Unveiling Hidden Gems Beyond the Usual Suspects

Unveiling Hidden Gems Beyond the Usual Suspects

There are wine varietals that you find to be most common, when you plunk down at a restaurant, open the menu, and turn to the wine selections. The normal, everyday suspects that grow anywhere and whose names just roll off the tongue—Cabernet Sauvignon, Pinot Noir, Chardonnay, Riesling, and Pinot Grigio. Sure, there are differences by regions, and even differences by producer. But do you get bored by the same five or six kinds, regardless of where they are from? Is the world only in eight-bit color to you? There are more than 10,000 grapes in the world that have successfully fermented into wine, most even produced commercially. This week at City Vino we are exploring the obscure varietals.

The first stop is in Bulgaria. Viticulture in Bulgaria boasts a rich heritage dating back to ancient times, with traditions predating the formation of the Bulgarian state in 681 AD. The ancient Thracians, who inhabited these lands, revered wine as an integral part of their daily life and religious rituals, establishing what is considered the oldest European viticulture in Thrace some 5000 years ago. Their legacy endured through the ages, shaping Bulgarian culture with vine-related traditions, legends, and even national songs celebrating the grape. Fast-forwarding to 1989, the fall of Bulgaria's socialist regime ushered in a period of profound change for the country's wine industry. Liberation from government monopoly paved the way for privatization, though it brought challenges like fragmented vineyard ownership and quality control issues. Despite these setbacks, Bulgaria's accession to agricultural funds and programs in 2000 heralded a new era of growth and modernization. Foreign investment and technological advancements catalyzed the emergence of small, medium, and large wineries across the country, transforming Bulgaria's wine industry into a dynamic player on the global stage.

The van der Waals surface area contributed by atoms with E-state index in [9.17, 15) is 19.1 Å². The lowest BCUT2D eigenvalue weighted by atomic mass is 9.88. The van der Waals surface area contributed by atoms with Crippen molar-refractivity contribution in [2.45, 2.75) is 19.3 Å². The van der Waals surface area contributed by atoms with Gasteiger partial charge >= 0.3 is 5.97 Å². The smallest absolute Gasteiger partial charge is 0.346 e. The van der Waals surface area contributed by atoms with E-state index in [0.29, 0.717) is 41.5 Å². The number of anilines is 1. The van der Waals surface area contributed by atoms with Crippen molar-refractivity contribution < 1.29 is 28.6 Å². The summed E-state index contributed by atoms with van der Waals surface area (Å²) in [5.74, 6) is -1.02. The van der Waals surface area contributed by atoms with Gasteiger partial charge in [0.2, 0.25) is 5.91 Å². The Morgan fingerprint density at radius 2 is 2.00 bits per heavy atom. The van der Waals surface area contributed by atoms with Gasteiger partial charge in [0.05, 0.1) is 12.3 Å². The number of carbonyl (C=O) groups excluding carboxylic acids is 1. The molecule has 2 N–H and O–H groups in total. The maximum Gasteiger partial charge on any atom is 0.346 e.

This was the case for Chateau Burgozone, which is a boutique family winery, perched on the slopes of the Danube River, in Northern Bulgaria, and overlooking the island of Esperanto. Burgozone is named after the Roman fortress built on the ancient Roman road, Via Istrum. In 2000 soil expert Professor Penkov plotted out the best areas for viticulture and made recommendations on grape varieties and clones to be imported from France. One of which was Marselan—a crossing between Grenache that brings spice, and Cabernet Sauvignon which brings refined power and structure.